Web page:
“I think it should be read as China saying we are not backing away from our stance on what we’re doing in Xinjiang and we don’t really care what the world thinks about it,” Byler told The Associated Press by phone.

The Chinese public has been mobilized to support Xinjiang following an international campaign against the use of cotton from the region amid allegations of forced labor.

“I think that this was intended for an international audience primarily but certainly for the domestic audience as well as a sign of defiance and strength,” Byler said.

Officially, there has been little commentary on Yilamujiang’s role, although the Communist Party newspaper Global Times wrote Saturday that her Xinjiang background was “worth noting.”

International Olympic Committee spokesperson Mark Adams said it did not take a torchbearer’s ethnicity into consideration when giving its approval, but added; “I think it was a lovely concept.”

Among the multiple human rights issues overshadowing the Games, Xinjiang by far looms the largest.

Human rights groups have dubbed these the “Genocide Games,” and the U.S. and several other Western democracies have cited rights abuses in staging a diplomatic boycott of the event.

Uyghurs, who are culturally, linguistically and religiously distinct from Han Chinese, have long resented Beijing’s heavy-handed rule and the influx of migrants who have reaped economic benefits in the resource-rich region.

The resentment erupted into a series of violent incidents labeled terrorism by China, leading president and Communist Party leader Xi Jinping to demand a mass crackdown. The network of camps was established around 2017.

Critics and former inmates told of strict discipline and harsh living conditions inside. Other reports spoke of families separated by the authorities, mass surveillance and coercive birth control policies forced on Muslim women.

China dismisses accusations of abuses as “the lie of the century” and says its policies have resulted in an end to separatist violence. Critics say the result has been a traumatized population, cultural dislocation and continuing abuses.

China’s policies in Xinjiang should have elicited a stronger response from the international community, including a total boycott of the Games, said Kamaltürk Yalqun, a Uyghur was one of several students chosen to help carry the Olympic flame ahead of the 2008 Summer Games in Beijing.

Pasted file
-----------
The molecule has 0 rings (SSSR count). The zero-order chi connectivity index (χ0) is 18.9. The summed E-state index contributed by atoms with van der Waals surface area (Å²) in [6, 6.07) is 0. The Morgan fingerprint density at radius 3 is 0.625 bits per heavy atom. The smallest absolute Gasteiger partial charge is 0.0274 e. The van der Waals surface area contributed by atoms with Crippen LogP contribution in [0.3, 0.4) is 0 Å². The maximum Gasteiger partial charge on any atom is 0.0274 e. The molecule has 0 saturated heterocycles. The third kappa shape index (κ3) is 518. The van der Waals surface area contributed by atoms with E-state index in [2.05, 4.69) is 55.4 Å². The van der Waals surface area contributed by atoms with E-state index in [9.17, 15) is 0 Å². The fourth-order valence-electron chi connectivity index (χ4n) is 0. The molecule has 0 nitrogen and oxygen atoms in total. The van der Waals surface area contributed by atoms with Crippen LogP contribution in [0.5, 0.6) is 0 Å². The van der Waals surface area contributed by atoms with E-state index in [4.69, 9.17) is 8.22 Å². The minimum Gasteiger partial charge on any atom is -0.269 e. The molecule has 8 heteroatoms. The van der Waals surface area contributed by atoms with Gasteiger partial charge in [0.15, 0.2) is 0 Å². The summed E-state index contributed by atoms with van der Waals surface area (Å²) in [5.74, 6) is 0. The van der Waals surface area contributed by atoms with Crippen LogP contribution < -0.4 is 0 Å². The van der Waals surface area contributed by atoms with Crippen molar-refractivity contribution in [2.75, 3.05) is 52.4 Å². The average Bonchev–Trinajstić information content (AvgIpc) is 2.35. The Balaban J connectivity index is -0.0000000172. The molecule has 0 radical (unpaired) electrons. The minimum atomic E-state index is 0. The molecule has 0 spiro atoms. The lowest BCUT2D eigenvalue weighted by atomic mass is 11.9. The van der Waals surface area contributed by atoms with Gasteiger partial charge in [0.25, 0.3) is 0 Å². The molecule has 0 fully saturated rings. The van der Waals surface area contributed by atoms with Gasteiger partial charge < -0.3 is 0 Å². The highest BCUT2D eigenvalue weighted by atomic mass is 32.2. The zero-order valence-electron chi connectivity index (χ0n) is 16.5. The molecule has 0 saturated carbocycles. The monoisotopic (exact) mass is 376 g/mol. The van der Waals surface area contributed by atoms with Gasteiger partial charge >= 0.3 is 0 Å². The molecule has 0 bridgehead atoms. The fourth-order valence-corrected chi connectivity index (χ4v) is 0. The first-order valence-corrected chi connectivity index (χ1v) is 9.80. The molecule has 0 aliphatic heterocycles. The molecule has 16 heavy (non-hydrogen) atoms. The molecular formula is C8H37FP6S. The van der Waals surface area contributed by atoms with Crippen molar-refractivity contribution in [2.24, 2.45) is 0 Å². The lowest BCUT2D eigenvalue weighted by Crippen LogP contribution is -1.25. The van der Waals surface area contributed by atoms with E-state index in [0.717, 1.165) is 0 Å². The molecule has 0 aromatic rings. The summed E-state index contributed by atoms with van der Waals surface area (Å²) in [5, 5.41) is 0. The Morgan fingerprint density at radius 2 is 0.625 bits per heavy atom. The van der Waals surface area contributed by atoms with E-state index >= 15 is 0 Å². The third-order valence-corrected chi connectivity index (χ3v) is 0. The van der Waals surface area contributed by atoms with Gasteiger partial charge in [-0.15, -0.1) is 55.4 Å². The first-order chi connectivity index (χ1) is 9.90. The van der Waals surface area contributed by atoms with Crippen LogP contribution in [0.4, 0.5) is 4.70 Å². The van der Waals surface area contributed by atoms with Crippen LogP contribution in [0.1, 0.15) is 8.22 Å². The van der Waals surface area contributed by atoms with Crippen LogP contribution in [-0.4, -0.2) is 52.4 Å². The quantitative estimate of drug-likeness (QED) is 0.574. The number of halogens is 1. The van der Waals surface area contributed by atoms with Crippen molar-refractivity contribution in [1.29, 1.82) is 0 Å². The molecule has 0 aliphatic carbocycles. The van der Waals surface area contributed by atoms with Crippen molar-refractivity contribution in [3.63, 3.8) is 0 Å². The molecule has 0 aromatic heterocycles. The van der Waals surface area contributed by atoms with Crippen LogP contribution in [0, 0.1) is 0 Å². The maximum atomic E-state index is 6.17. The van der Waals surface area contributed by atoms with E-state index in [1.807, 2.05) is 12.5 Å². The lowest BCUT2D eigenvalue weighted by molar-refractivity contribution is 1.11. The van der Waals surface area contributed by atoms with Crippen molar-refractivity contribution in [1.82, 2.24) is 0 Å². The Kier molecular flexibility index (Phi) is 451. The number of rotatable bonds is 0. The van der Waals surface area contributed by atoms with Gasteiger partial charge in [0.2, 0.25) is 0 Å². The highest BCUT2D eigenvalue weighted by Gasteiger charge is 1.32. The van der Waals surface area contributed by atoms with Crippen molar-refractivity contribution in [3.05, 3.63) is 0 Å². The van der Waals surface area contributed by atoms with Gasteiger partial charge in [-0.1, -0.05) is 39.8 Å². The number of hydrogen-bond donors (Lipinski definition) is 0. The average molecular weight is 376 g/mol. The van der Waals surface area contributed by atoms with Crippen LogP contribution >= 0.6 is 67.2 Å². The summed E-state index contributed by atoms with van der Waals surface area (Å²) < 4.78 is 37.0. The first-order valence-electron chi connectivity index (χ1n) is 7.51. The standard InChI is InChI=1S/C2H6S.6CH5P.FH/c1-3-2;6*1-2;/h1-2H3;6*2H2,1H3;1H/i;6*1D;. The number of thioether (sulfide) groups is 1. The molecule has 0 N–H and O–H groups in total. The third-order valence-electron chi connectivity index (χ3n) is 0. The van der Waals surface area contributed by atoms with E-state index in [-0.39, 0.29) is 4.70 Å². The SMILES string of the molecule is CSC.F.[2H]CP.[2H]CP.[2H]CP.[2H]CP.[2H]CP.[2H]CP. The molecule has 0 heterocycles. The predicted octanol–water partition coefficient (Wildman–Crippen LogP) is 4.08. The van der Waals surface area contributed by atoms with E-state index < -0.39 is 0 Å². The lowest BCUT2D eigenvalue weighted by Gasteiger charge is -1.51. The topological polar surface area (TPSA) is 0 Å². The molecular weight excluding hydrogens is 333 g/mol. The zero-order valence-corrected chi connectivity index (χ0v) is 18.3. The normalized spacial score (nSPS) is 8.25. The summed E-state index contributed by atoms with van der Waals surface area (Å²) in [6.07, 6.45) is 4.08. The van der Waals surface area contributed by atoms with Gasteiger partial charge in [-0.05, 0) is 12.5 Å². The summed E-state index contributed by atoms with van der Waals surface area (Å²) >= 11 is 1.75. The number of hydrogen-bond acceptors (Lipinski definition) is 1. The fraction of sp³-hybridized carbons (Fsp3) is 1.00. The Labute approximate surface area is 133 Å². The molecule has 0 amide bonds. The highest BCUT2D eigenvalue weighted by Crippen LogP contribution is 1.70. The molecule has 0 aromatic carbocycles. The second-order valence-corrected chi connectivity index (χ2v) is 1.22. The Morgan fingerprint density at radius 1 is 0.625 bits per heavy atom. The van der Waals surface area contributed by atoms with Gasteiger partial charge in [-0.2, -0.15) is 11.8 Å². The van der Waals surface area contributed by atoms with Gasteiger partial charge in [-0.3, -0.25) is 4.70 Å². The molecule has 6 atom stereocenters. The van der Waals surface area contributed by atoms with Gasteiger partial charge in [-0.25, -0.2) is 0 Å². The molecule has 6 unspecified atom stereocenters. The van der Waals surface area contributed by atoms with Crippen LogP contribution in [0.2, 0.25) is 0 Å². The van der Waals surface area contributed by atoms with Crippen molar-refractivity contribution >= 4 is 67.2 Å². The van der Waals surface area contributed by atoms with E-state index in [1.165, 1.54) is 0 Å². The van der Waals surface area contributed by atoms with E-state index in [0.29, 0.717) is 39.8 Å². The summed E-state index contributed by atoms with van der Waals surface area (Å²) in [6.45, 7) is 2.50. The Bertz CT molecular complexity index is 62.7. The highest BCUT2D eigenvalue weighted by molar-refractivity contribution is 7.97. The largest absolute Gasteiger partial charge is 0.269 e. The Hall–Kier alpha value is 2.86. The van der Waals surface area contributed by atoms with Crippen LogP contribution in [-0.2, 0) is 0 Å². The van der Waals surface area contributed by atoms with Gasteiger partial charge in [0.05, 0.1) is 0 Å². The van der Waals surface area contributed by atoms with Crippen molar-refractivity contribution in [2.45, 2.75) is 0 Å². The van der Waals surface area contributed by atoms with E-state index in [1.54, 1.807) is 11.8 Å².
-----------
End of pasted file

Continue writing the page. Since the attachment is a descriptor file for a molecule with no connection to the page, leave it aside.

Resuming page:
“It should be a collective responsibility when such kind of atrocities are happening,” he said. “It’s heartbreaking for me to see such a cold response from people.”

Whether Yilamujiang sees a political role for herself isn’t clear. Her social media posts have focused entirely on her desire to compete successfully.

Born in Xinjiang’s far-northwestern Altay prefecture that borders Kazakhstan, Russia and Mongolia, she was first coached by her father, himself a pioneer in Chinese cross-country skiing. The practice of using felt-lined skis to travel and hunt in the region is believed to date back thousands of years.

In recent years, Yilamujiang has competed extensively abroad and began her Beijing Olympics campaign Saturday.

The fact her parents are both government employees provides the right sort of background to receive the government’s political and financial support required by virtually all elite Chinese athletes.

That, said Byler, “really protects the family.”

Among the Chinese public, information about Xinjiang is derived mainly from government propaganda that emphasizes economic development and social harmony, while dismissing all outside criticism.

At a park just north of the stadium Saturday, Beijing residents told The Associated Press they saw Yilamujiang’s participation as a show of ethnic unity devoid of any political message.

“When I saw two athletes, my first reaction was gender equality,” said Jiang Miya, adding she perceived no real link to the issue of Xinjiang or politics in general.

Another resident, Wang Yang, said the event sent a message of “unity and progress” that shouldn’t be tainted by politics.

“Don’t magnify or politicize this kind of issue,” Wang said. “We should separate sports and politics, enjoy the Olympics wholeheartedly, and talk less about politics.”